Ah! Finally we come full circle and to the twelfth pose in Surya Namaskar. The series started in November (18th November, to be precise), comes to an end with this weeks’ post.
The 12th asana or pose is the pranamasana, which is basically tadasana with the hands folded in a “namaste.”
• Posture: From the 11th pose or the backward bend, bring the two arms down with elbows bent and the hands joined together in “Namaste,” and thumbs close to your heart. Simultaneously, bring the spine to neutral from a backward bend/ extended position and roll the pelvis to neutral as the hip joints revert to neutral. The spine should be elongated as in imagining a string pulling upwards from crown of head. The lower extremities are relaxed with neutral position of knee and ankle joints as the weight is effortlessly transferred. The shoulder blades or scapulae are pulled back. Simply put, stand tall with open chest and folded hands. To add challenge, you may bring both the feet together with the big toes and heels touching each other. This really activates the trunk and leg muscles to maintain balance.
• Muscles: The shoulder extensors, adductors, internal rotators, the elbow flexors, and wrist extensors are the prime movers, bringing the arms into Namaste position. The rhomboids, levator scapulae, and the pectoralis minor rotate the scapula down to neutral from upward rotated position. The rectus abdominus and the gluteus maximus contract to bring the spine and pelvis to neutral. The stabilizer muscles (transversus abdominus, obliques, multifidi, and the piston action of diaphragm with pelvic floor muscles while breathing) of the trunk are activated to maintain neutral, elongated spine.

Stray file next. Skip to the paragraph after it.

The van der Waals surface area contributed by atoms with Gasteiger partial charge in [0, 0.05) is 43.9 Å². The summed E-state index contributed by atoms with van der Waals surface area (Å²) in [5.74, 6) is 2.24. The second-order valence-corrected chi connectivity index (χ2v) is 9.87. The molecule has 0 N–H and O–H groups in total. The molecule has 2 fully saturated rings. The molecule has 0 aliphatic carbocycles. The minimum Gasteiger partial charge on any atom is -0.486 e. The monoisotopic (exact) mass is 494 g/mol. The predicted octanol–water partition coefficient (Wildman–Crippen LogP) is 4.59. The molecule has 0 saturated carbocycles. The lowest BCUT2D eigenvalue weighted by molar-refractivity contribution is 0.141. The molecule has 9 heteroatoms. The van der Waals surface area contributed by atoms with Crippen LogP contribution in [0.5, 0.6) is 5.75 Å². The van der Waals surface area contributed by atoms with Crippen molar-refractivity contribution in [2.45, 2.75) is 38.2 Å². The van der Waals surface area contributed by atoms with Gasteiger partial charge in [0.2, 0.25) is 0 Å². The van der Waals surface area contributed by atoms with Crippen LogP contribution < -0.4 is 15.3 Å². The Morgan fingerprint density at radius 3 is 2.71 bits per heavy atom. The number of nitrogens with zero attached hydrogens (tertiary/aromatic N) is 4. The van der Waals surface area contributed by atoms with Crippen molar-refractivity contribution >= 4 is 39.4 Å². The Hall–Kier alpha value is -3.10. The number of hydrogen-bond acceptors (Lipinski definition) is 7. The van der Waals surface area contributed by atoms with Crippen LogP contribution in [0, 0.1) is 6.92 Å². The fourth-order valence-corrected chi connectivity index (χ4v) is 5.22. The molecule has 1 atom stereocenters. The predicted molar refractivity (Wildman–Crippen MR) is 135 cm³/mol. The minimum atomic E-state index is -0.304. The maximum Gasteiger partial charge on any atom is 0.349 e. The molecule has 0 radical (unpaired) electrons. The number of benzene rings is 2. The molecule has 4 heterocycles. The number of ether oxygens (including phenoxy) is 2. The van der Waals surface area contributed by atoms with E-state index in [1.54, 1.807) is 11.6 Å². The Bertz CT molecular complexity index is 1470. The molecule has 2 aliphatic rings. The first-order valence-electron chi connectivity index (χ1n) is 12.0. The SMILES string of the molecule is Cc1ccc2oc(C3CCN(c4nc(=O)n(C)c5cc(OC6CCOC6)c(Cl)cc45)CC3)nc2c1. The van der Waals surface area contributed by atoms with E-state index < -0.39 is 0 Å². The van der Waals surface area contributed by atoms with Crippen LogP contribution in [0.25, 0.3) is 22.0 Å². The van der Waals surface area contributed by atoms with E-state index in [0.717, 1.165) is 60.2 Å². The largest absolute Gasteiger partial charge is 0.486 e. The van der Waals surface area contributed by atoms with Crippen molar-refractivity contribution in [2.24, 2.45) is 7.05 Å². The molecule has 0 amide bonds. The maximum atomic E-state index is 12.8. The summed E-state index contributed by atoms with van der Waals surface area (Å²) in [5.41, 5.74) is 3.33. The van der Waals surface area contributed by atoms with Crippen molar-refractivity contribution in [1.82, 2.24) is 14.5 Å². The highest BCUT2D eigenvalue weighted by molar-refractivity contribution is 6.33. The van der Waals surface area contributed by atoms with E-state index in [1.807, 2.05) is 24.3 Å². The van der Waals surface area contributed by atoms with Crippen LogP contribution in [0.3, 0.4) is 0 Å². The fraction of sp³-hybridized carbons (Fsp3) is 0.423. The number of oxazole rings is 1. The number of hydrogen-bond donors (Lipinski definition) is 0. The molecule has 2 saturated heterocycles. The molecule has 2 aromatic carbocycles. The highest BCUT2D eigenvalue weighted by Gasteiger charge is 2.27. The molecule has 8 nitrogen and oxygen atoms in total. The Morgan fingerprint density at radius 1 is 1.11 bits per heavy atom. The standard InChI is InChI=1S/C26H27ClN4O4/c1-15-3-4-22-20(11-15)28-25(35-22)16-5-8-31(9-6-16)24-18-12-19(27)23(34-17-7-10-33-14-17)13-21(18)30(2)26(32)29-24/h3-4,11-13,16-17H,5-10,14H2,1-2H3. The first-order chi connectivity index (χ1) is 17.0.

• Breathing: Slowly exhale as you come into neutral from the backward bend position, coming to maximal exhalation at end posture. Stay in this pose with eyes closed, breathe in and out several times, holding the breath after a complete inhale and a complete exhale.
“Om Bhaskaraya Namaha”
“I bow to Him who is the cause of luster.”
When I began the post series on Surya Namaskar, I wrote: “ Not only is it important to do the 12 postures with accuracy, but also the performance must exude tremendous grace throughout, including a smooth transition from one posture to next.” With this post, I conclude the Surya Namaskar series. Though I have done my best to put in words and simple sketches what is a very sacred exercise and way of being, words are not enough to express it in entirety. At some point, I would like to do a live session in the community and call on you all to participate in any way you are willing. Please look out for the dates and venue.
Ami Gandhi is a licensed physical therapist in the state of California. She is the owner of StableMovement Physical Therapy, a small boutique practice in San Jose that offers patient centered, one-on-one, hands-on physical therapy.